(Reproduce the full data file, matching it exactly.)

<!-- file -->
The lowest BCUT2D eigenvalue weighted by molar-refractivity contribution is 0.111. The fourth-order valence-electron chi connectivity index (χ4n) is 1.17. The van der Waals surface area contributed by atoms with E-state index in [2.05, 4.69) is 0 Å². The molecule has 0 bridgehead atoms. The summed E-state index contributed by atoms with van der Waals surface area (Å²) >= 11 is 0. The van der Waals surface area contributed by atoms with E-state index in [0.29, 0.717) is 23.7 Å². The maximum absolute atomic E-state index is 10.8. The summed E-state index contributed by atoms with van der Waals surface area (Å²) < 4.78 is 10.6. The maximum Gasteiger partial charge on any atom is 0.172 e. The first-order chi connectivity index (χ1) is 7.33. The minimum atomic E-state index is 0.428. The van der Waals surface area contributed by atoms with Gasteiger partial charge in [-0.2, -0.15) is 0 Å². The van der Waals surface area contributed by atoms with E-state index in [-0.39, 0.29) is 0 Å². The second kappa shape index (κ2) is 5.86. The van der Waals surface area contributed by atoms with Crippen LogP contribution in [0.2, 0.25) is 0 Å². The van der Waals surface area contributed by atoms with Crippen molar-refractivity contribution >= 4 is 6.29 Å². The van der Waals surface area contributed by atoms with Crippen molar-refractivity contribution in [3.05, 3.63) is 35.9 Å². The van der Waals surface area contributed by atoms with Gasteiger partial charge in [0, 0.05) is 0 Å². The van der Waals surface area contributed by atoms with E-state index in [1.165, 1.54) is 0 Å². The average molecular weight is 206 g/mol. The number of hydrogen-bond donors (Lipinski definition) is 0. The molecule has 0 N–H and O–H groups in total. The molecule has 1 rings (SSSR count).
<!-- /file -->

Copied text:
The lowest BCUT2D eigenvalue weighted by molar-refractivity contribution is 0.111. The fourth-order valence-electron chi connectivity index (χ4n) is 1.17. The van der Waals surface area contributed by atoms with E-state index in [2.05, 4.69) is 0 Å². The molecule has 0 bridgehead atoms. The summed E-state index contributed by atoms with van der Waals surface area (Å²) >= 11 is 0. The van der Waals surface area contributed by atoms with E-state index in [0.29, 0.717) is 23.7 Å². The maximum absolute atomic E-state index is 10.8. The summed E-state index contributed by atoms with van der Waals surface area (Å²) < 4.78 is 10.6. The maximum Gasteiger partial charge on any atom is 0.172 e. The first-order chi connectivity index (χ1) is 7.33. The minimum atomic E-state index is 0.428. The van der Waals surface area contributed by atoms with Gasteiger partial charge in [-0.2, -0.15) is 0 Å². The van der Waals surface area contributed by atoms with E-state index in [-0.39, 0.29) is 0 Å². The second kappa shape index (κ2) is 5.86. The van der Waals surface area contributed by atoms with Crippen LogP contribution in [0.2, 0.25) is 0 Å². The van der Waals surface area contributed by atoms with Crippen molar-refractivity contribution >= 4 is 6.29 Å². The van der Waals surface area contributed by atoms with Crippen molar-refractivity contribution in [3.05, 3.63) is 35.9 Å². The van der Waals surface area contributed by atoms with Gasteiger partial charge in [0, 0.05) is 0 Å². The van der Waals surface area contributed by atoms with E-state index in [1.165, 1.54) is 0 Å². The average molecular weight is 206 g/mol. The number of hydrogen-bond donors (Lipinski definition) is 0. The molecule has 0 N–H and O–H groups in total. The molecule has 1 rings (SSSR count).